Richard Dawkins begins his famous 1991 essay “Viruses of the Mind” with the following words:
“A beautiful child close to me, six and the apple of her father’s eye, believes that Thomas the Tank Engine really exists. She believes in Father Christmas, and when she grows up her ambition is to be a tooth fairy. She and her school-friends believe the solemn words of respected adults that tooth fairies and Father Christmas really exist. This little girl is of an age to believe whatever you tell her. If you tell her about witches changing princes into frogs she will believe you. If you tell her that bad children roast forever in hell she will have nightmares. I have just discovered that without her father’s consent this sweet, trusting, gullible six-year-old is being sent, for weekly instruction, to a Roman Catholic nun. What chance has she?”
This passage raises at least three distinct issues. First, there is the issue of pedagogy and parental consent. Second, there is the issue of age-appropriate content. (Whatever you may think about the truth of the doctrine of eternal conscious torment, one can still ask about the appropriateness of teaching it to a six year old.) Finally, lingering behind the words of the passage we have the most decisive issue of all: should parents teach their children truth claims which Richard Dawkins believes to be the equivalent of belief in tooth fairies and Father Christmas, i.e. as obviously false and patently ridiculous?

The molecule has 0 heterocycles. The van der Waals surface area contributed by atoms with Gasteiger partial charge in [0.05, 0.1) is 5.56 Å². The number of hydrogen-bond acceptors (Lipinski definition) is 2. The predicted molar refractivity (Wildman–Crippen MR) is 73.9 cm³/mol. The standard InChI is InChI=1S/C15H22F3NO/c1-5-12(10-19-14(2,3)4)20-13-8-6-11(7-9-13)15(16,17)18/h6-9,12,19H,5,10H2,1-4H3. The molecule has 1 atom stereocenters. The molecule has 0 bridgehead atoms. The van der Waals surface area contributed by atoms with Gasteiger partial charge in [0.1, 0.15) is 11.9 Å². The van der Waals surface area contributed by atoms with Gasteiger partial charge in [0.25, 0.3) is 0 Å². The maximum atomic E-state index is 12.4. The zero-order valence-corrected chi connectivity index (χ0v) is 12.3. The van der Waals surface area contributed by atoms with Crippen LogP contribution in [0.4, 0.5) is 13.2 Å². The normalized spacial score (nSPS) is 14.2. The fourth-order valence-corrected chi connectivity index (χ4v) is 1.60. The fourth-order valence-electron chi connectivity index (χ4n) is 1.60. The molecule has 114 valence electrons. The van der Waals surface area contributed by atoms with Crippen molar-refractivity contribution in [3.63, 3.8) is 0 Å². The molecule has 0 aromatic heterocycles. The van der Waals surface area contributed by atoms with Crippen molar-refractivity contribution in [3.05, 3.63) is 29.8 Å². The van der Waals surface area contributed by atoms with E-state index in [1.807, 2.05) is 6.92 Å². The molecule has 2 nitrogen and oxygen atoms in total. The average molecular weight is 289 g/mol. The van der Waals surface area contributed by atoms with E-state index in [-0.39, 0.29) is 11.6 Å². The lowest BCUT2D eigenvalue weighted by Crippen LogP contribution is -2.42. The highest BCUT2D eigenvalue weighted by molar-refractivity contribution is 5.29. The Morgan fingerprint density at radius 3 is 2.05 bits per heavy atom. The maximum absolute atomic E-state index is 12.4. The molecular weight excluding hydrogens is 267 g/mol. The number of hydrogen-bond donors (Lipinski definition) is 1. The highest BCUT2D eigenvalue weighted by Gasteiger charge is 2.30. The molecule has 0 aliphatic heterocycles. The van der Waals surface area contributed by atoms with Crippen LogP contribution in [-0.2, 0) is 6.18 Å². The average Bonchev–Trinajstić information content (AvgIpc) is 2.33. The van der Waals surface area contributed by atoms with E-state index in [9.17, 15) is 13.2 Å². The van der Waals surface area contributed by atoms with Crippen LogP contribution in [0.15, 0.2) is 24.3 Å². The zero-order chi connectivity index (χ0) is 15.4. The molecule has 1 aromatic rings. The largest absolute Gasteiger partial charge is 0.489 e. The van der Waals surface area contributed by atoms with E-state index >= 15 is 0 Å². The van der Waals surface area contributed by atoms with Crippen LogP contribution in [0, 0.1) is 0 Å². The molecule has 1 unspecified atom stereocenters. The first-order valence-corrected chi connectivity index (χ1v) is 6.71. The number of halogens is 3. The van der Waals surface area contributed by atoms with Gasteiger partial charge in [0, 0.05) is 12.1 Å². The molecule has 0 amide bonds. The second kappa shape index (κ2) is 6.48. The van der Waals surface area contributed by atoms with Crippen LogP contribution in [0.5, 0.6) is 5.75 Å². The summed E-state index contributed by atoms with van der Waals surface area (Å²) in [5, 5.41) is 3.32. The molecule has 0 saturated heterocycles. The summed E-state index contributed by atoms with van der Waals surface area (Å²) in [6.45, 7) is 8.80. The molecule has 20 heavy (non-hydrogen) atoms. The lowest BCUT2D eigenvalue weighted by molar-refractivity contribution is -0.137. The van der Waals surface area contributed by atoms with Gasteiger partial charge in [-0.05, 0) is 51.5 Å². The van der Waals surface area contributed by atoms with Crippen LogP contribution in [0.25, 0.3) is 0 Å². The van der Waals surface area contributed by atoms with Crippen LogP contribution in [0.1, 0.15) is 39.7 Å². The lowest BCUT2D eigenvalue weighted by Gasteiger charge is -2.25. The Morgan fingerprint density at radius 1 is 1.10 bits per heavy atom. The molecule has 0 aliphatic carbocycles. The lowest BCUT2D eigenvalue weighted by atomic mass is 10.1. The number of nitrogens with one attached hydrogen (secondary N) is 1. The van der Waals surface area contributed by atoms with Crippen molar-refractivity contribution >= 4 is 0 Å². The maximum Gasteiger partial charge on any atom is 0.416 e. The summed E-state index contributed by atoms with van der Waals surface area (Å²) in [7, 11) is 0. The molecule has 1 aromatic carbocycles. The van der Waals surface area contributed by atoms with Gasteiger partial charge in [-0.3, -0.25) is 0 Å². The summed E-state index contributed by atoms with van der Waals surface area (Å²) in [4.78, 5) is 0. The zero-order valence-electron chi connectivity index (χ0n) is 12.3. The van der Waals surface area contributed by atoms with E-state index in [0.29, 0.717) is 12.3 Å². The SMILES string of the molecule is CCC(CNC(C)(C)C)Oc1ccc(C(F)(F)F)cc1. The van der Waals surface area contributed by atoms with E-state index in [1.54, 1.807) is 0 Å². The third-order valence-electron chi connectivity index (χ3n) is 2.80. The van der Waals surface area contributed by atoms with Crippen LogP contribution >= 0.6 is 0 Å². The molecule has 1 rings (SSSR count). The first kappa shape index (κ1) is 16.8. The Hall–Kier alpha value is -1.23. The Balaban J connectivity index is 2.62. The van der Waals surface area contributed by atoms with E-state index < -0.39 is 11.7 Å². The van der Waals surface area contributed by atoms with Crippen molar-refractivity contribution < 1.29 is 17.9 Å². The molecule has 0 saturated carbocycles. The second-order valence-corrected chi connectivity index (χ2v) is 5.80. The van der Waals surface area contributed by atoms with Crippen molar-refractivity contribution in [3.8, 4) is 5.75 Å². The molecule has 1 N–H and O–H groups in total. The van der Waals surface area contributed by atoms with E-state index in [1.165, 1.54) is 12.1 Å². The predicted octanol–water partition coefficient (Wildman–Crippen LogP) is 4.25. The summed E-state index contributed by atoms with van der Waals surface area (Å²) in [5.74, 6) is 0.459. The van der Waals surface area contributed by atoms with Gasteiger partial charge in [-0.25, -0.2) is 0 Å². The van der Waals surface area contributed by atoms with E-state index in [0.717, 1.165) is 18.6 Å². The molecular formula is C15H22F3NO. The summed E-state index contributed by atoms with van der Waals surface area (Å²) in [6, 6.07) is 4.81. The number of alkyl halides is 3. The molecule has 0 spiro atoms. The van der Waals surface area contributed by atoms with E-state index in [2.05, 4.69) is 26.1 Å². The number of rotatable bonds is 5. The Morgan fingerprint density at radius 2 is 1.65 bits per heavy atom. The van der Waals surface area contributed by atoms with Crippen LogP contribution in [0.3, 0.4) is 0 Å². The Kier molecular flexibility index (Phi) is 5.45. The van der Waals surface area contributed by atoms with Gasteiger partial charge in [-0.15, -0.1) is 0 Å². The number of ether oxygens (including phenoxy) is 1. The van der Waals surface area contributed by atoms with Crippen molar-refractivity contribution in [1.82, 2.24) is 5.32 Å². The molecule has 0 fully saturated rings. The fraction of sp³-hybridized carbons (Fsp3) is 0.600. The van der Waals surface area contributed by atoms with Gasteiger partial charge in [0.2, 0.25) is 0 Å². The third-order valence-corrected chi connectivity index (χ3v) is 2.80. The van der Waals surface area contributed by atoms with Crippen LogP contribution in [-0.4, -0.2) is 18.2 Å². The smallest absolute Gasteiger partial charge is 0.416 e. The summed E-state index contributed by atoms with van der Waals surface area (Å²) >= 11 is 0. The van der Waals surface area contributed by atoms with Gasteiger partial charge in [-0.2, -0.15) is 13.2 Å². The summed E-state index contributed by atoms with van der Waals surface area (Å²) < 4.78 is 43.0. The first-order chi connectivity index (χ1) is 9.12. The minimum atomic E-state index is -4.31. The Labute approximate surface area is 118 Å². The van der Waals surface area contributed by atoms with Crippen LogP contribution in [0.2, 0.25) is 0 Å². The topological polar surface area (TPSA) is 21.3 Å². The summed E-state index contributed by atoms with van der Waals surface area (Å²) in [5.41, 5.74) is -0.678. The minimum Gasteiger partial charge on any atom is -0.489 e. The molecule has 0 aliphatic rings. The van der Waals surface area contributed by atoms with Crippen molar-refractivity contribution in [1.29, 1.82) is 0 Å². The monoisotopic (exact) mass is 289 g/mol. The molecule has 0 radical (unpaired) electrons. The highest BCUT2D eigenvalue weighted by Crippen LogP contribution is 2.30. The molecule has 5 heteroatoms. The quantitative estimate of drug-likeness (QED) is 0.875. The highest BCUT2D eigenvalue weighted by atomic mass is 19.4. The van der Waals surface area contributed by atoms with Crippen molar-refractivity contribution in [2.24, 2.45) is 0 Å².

Let’s keep that last issue in mind as we turn to chapter 8 of Dawkins’ book Climbing Mount Improbable which begins with Dawkins recalling an exchange with his six year old daughter Juliet. When she commented on the beautiful flowers by the side of the road, Dawkins was prompted to ask her what she believed wildflowers were for:
“She gave a very thoughtful answer. ‘Two things,’ she said. ‘To make the world pretty, and to help the bees make honey for us.’ I was touched by this and sorry I had to tell her it wasn’t true.”
In other words, this sweet, trusting, gullible six-year-old is being raised by a father who categorically rejects the presence of teleology in nature. Instead, he is instructing her in the doctrine that all the diversity of life is produced by blind cosmic forces.
What chance has she?